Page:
7–12 hours


0.5 mg/kg a day increasing after at least 3 days.

Maximum 1.2–1.4 mg/kg a day or 100 mg, whichever is lower.

17 hours

ADHD, slightly better results for inattention

Nausea, fatigue27


Under 12 years – 5 mg twice a day. 

Over 12 years – 10 mg twice a day. 

Maximum 60 mg daily.

Children: 2.5 hours

Adults: 3.5 hours


Weight loss, poor weight gain, palpitations, agitation


6–12 years – start at 2.5 mg daily and increase at weekly intervals. Usual maximum is 20 mg in 2 divided doses.

Over 12 years – 5 mg every morning, daily dose may be increased by 5 mg at weekly intervals until optimal response. Maximum 40 mg a day.

12 hours


Weight loss, poor weight gain, palpitations, agitation


6–18 years – 30 mg once each morning – if necessary, increase the daily dose by 20 mg at intervals of at least a week.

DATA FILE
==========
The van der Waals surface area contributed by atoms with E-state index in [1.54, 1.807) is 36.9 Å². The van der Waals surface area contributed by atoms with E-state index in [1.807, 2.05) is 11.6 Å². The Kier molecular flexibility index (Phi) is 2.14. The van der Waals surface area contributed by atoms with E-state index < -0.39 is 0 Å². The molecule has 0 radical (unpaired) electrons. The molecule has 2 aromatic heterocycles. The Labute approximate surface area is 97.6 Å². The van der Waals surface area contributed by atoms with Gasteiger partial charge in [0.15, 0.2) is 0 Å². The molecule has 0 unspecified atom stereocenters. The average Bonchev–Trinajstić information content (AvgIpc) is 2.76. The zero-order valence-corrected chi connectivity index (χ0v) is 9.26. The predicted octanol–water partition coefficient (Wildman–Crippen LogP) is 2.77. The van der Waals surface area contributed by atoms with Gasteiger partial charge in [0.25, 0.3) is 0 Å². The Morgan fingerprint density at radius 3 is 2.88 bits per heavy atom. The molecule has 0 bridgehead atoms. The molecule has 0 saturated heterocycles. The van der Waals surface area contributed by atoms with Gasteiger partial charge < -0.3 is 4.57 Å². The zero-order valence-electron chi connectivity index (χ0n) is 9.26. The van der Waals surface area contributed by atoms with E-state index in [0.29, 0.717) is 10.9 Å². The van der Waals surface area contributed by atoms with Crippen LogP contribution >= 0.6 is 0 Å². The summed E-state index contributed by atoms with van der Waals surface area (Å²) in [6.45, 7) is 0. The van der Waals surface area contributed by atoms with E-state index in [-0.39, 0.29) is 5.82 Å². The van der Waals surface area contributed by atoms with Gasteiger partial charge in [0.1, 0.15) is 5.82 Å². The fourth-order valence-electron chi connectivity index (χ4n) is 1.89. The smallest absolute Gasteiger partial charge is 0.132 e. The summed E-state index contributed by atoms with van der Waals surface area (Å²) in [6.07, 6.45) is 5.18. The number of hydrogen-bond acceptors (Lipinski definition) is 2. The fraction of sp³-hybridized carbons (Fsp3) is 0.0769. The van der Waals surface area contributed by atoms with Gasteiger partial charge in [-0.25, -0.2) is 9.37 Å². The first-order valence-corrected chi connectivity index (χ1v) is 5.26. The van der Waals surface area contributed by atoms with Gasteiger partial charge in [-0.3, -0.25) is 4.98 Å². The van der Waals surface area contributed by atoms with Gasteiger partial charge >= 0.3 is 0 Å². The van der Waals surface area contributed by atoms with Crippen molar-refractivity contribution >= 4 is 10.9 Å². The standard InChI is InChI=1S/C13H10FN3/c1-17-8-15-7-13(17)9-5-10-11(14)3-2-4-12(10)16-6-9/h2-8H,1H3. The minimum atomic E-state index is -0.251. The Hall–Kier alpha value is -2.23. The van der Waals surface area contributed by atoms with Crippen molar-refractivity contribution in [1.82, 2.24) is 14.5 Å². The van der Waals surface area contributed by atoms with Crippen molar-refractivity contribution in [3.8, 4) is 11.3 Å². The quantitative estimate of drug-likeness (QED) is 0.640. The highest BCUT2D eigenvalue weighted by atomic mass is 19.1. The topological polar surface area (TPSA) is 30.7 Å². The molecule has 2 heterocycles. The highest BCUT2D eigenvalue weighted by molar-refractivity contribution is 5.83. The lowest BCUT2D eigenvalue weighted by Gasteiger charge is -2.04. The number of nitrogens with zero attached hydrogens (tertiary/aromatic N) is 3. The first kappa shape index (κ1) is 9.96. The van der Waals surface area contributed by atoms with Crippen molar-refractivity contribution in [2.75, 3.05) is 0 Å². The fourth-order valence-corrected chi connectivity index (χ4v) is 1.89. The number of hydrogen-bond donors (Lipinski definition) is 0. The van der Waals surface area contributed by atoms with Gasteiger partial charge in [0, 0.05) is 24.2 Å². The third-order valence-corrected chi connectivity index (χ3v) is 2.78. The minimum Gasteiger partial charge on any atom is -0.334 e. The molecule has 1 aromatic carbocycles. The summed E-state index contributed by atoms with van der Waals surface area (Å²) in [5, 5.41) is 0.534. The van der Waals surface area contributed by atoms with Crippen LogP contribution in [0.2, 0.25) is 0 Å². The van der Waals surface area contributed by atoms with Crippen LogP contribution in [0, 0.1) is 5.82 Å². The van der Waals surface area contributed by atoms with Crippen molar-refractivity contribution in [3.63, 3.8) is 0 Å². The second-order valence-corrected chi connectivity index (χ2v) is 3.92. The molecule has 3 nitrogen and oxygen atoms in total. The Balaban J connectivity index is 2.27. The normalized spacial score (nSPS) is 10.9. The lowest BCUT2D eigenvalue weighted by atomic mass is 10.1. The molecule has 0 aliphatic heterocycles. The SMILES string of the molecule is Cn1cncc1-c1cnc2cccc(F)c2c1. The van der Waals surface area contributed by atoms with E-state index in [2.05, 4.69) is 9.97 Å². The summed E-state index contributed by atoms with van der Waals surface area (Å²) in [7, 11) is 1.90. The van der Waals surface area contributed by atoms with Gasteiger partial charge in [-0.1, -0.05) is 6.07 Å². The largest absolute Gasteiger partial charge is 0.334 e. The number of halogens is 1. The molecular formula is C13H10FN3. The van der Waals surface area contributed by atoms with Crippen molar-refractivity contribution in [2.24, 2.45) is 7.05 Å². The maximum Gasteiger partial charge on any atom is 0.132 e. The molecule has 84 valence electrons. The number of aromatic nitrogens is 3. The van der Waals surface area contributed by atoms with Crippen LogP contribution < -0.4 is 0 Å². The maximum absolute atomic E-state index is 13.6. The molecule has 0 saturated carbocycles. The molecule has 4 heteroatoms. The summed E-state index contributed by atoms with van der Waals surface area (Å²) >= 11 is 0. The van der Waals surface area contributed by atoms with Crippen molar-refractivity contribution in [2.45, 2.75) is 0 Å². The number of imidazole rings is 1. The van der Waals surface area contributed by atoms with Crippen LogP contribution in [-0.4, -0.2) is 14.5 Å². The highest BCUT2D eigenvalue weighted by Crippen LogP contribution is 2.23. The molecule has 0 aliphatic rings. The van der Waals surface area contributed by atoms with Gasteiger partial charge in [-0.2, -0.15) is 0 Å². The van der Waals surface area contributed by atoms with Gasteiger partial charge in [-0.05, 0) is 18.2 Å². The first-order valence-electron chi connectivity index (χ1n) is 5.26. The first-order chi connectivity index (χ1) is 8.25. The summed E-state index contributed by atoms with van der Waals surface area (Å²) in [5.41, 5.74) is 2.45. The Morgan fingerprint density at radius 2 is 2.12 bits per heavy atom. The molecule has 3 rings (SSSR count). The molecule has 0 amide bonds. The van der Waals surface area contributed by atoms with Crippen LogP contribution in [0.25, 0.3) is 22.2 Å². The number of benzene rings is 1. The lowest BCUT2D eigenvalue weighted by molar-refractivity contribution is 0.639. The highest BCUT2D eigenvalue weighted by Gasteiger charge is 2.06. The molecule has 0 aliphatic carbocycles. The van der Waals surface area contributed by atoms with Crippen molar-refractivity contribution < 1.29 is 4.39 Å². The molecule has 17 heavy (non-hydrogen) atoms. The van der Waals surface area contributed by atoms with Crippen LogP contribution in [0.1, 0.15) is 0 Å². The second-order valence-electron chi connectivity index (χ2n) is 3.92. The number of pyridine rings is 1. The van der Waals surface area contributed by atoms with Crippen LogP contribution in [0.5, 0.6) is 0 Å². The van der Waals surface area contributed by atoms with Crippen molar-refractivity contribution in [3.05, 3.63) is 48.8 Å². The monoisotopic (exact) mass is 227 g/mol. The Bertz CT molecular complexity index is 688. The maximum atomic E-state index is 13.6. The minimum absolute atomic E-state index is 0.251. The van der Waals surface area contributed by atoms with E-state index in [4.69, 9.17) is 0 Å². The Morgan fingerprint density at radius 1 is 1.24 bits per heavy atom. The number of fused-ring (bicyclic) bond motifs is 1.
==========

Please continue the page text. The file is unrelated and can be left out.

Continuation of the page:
Maximum 70 mg daily.


Starting dose of 1 mg.

Under 11 years – increase to maximum of 4 mg a day. 

Over 11 years – increase to maximum of 7 mg a day.

10–30 hours


Fatigue, weight gain27

ADHD attention deficit hyperactivity disorder

Anxiety and depression

Anxiety is one of the most common comorbidities with autism. There are links to difficulties with social communication and therefore the internal discomfort that can be experienced when in groups, going to new environments and when experiencing change. Talking-based therapies, in particular cognitive behaviour therapy, have good supporting evidence.18 These techniques are harder to use in children and adults with a severe autism spectrum disorder who find working in a therapeutic relationship and speaking to a therapist about distressing feelings to be intolerable. Drugs have a role when anxiety is interfering in the functional life of a child, such as avoiding school, losing friendships or ceasing activities that were previously enjoyable.